Isle of Wight hospital to get emergency supplies via DRONE from British mainland as Transport Secretary Grant Shapps reveals an £8million trial programme has been brought forward to next week
- The flights will link the Solent ports and St Mary’s Hospital near Newport
- The drone flights across the Solent shipping channel will begin next week
- The Army is already on the island helping it to cope with patient numbers
- Here’s how to help people impacted by Covid-19
A British hospital is to begin receiving emergency supplies by drone from next week after an £8million pilot project was dramatically brought forward to help fight the coronavirus pandemic.
Transport Secretary Grant Shapps today committed to fast-tracking the launch of trials between the Solent ports and St Mary’s Hospital on the Isle of Wight to ensure the flow of equipment and medicines.
British Army helicopters have already been drafted in to help get equipment to the unit, the island’s only emergency facility, from 15-20 miles across the Solent.
Making his first appearance at the daily Downing Street news conference today, Mr Shapps said: ‘Earlier this year we awarded £28million to Southampton and Portsmouth to deliver a future transport zone.
‘As part of that initiative £8million was earmarked for testing drones and how they might be used to deliver goods in the years and decades ahead.
‘Of course now we have an urgent need, so we are making use of that testing programme as part of our response to Covid-19.
‘As a result I fast-tracked trials to begin next week to carry medical supplies and equipment to St Mary’s Hospital near Newport on the Isle of Wight.’
Transport Secretary Grant Shapps today committed to fast-tracking the launch of trials between the Solent ports and St Mary’s Hospital on the Isle of Wight to ensure the flow of equipment and medicines
A detachment of 40 soldiers from the Scots Guard by the south block at St Mary’s Hospital in Newport, after being deployed to provide an extra 200 bed earlier this month
Chinook helicopters from 27 Squadron Royal Air Force are also testing methods of patient transferral from the Isle of Wight to the mainland
Mr Shapps also confirmed a multimillion-pound support package to ensure supply routes bringing critical goods into the UK can remain open during the coronavirus pandemic has been announced by the Government.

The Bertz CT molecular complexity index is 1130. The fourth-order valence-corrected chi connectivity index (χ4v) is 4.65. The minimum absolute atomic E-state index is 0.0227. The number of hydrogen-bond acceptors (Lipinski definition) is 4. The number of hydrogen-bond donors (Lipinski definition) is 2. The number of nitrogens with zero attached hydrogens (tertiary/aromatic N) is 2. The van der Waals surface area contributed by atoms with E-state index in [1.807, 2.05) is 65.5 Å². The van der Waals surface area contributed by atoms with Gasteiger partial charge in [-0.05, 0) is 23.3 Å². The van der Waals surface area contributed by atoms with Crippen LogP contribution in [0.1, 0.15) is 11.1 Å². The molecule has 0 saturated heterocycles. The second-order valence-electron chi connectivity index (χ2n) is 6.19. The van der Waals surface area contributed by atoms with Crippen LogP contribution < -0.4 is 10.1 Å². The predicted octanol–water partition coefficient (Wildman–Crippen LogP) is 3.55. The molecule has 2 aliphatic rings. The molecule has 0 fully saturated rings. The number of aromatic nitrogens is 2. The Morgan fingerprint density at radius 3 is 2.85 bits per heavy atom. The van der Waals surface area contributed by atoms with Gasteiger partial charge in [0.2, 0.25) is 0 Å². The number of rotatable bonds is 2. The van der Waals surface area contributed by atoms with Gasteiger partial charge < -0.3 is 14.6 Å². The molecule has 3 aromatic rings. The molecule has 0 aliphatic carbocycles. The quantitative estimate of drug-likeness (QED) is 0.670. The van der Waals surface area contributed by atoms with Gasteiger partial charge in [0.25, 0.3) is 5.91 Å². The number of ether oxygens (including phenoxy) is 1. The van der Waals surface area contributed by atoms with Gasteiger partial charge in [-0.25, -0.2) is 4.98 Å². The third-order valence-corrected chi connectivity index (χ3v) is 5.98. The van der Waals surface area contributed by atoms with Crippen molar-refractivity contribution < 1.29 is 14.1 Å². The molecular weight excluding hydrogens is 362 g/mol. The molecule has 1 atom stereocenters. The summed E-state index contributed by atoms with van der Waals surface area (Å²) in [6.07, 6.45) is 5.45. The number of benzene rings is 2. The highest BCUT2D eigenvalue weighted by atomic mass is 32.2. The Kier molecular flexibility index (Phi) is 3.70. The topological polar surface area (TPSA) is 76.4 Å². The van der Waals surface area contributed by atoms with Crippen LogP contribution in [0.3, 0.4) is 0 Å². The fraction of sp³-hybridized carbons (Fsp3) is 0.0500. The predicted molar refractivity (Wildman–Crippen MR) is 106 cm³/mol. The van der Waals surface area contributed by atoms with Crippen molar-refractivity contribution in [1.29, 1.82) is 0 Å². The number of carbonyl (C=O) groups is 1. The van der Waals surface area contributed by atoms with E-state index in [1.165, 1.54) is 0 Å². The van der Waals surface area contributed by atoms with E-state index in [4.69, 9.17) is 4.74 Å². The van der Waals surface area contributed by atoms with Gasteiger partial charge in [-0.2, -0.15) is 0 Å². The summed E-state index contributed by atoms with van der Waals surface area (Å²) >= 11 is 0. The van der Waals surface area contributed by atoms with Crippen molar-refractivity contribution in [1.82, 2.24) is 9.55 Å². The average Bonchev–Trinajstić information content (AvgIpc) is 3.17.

Up to 31 routes are eligible for support, with up to £17 million available for those between Northern Ireland and Great Britain, and up to £10.5 million for ferry and freight services to the Isle of Wight and Scilly Isles.
Further support is available for critical routes between Britain and the European mainland – including Eurotunnel.
Light rail systems in Manchester, Sheffield, the West Midlands, Nottingham and Tyne and Wear will also receive support.
The funding is designed to ensure required capacity levels are maintained on the routes. Support is expected to be provided within weeks once discussions with operators have been completed.
He has also announced a new Transport Support Unit, with thousands of volunteers and vehicles placed on standby to assist front-line responders during the crisis.
Four aircraft owned by the Maritime and Coastguard Agency are among the assets available to the unit, while Highways England can release control vehicles for potential use as mobile coronavirus testing centres.
Network Rail has 8,500 vans and lorries which can be used to transport essential items.
Mr Shapps paid tribute to the work of transport workers who have gone ‘above and beyond to keep vital freight and passenger services running’.
He added: ‘The actions I have announced today will ensure that transport can continue to serve the nation during this crisis, keep us supplied with everything we need to stay at home, yet also ensure that infrastructure required to emerge from this pandemic stands ready to serve us all when that time does arise.’